‘ABC test’ is now the law, but it’s not a free ticket for independent contractors

October 15, 2019

After much public debate and controversy, Gov. Gavin Newsom in September signed Assembly Bill 5 into law. Beginning Jan. 1, 2020, it will be more difficult for most employers in California to classify workers as independent contractors, rather than employees, and in some cases will make employees out of independent contractors. And although CDA secured an exemption for dentists, employee classification still isn’t clear-cut, and dentists will need to err on the side of caution when classifying their workers.

AB 5 codifies and expands the “ABC test” set forth by the California Supreme Court decision in the Dynamex Operations v. Superior Court case setting a new standard for determining whether workers in California should be classified as employees or independent contractors.

The bill also enacts new Labor Code section 2750.3, which expands the considerations under the ABC test to determine who is an employee under the California wage orders and also applies those same considerations under all provisions of California’s Labor and Unemployment Insurance Codes. Any reference to “employee,” “employ,” “employer” and “employment” used in those codes will be subject to the ABC test. Meaning, employers and state labor officials will rely on the ABC test for determining if individuals are properly classified as independent contractors. This contrasts with the previous practice of using different tests developed by various state entities to determine eligibility for unemployment insurance, workers’ compensation, etc.

Under the ABC test, a person providing labor or services is considered an employee unless a company can meet all three of the specific tests:

  • (A) The person works without control or direction of the hiring entity in connection with performance of the work, both under contract for the performance of the work and in fact;
  • (B) The person performs work outside the scope of the hiring entity’s usual business; and
  • (C) The person is customarily engaged in an independently established trade, occupation or business of the same nature as the work performed for the hiring entity.

Practically speaking, factor (B) will likely be the most difficult for an employer to establish. Without establishing all three of the factors, an individual would be considered an employee and not an independent contractor.

What does this mean for dental practices?

In the weeks and hours before the passage of AB 5, dozens of groups lobbied for exemptions from the ABC test. Under the provisions of the bill, all employers in California would be subject to the requirements of the ABC test unless an exemption was included in the bill language.

Notably, CDA was able to secure an exemption for dentists. Other professions and industries also were granted exemptions from the final version of the statute. These exempted positions are not subject to the ABC test, but instead will be subject to the original Borello test. The common law test for identifying an employee relationship has long been resolved by examining who has the right to control the manner and means of accomplishing the work at issue.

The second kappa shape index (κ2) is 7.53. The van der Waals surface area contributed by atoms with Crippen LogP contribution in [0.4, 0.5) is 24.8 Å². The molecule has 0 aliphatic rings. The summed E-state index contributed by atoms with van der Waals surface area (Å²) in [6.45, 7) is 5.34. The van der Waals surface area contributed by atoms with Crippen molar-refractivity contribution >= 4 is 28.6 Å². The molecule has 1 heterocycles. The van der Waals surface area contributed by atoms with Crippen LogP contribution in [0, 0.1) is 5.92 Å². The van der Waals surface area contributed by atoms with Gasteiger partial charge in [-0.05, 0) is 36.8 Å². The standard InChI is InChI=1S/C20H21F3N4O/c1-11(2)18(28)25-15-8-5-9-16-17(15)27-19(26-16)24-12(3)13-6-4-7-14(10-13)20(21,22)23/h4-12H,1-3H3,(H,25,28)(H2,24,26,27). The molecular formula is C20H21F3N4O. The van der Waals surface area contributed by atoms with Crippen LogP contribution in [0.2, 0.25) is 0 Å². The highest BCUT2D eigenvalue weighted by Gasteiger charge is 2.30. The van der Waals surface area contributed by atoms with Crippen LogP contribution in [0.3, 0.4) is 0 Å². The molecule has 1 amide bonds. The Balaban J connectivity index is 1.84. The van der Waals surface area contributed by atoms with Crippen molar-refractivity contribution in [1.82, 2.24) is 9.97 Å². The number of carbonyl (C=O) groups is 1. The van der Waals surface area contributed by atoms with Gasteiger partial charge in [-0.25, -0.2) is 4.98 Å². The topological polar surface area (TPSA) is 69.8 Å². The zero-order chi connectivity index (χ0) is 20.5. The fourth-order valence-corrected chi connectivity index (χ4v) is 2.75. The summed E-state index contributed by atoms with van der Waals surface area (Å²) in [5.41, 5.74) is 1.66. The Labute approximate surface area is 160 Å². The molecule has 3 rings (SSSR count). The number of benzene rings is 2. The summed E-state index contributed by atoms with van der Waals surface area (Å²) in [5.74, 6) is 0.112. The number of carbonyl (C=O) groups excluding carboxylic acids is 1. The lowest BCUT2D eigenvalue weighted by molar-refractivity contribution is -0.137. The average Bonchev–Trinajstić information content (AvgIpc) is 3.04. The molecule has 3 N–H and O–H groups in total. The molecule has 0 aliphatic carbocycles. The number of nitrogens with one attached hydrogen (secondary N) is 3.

Although the Borello test offers more flexibility for employers when considering whether to classify a dentist as an independent contractor, the definition of independent contractor is not black and white. The Labor Commissioner’s Office starts with the presumption that any worker is an employee. Furthermore, even with greater flexibility with the considerations under Borello, the more integrated the individual’s work is with the business’ bottom line and the longer the length of time the relationship lasts, the harder it is to defend that it is not an employment relationship.

For practice owners who have associates working in their practices, the exemption from AB 5 is cautiously good news, but it is not a free ticket to classify or reclassify an associate dentist as an independent contractor. With the recent spotlight on the classification relationship, it’s likely that many agencies will be scrutinizing employment relationships.

The employer holds the greatest liability. Misclassification of an employee creates a potential liability for employment taxes and penalties and liability for failure to fulfill the many legal obligations owed to an employee, such as unpaid paid sick leave and overtime or meal- and rest-break violations.

Classifying hygienists and temporary employees

Employers should review relationships with current and future non-dentist office staff relationships under the new three-prong ABC test. Dental practice owners commonly classify hygienists or temporary employees as “1099” workers, but dentists should err on the side of caution and always classify the individuals as employees. More information about hiring and paying temporary employees can be found in the article “Compliance Essentials: Hiring and paying temporary employees.”

Next steps

Before AB 5 takes effect Jan. 1, employers in California should understand the requirements of the new law and take steps to evaluate their contracts and relationships if they wish to avoid possible misclassification liability. For employers who are still uncertain about how to classify an employee, CDA Practice Support recommends speaking with legal counsel.

Find resources on hiring in the CDA Practice Support resource library.


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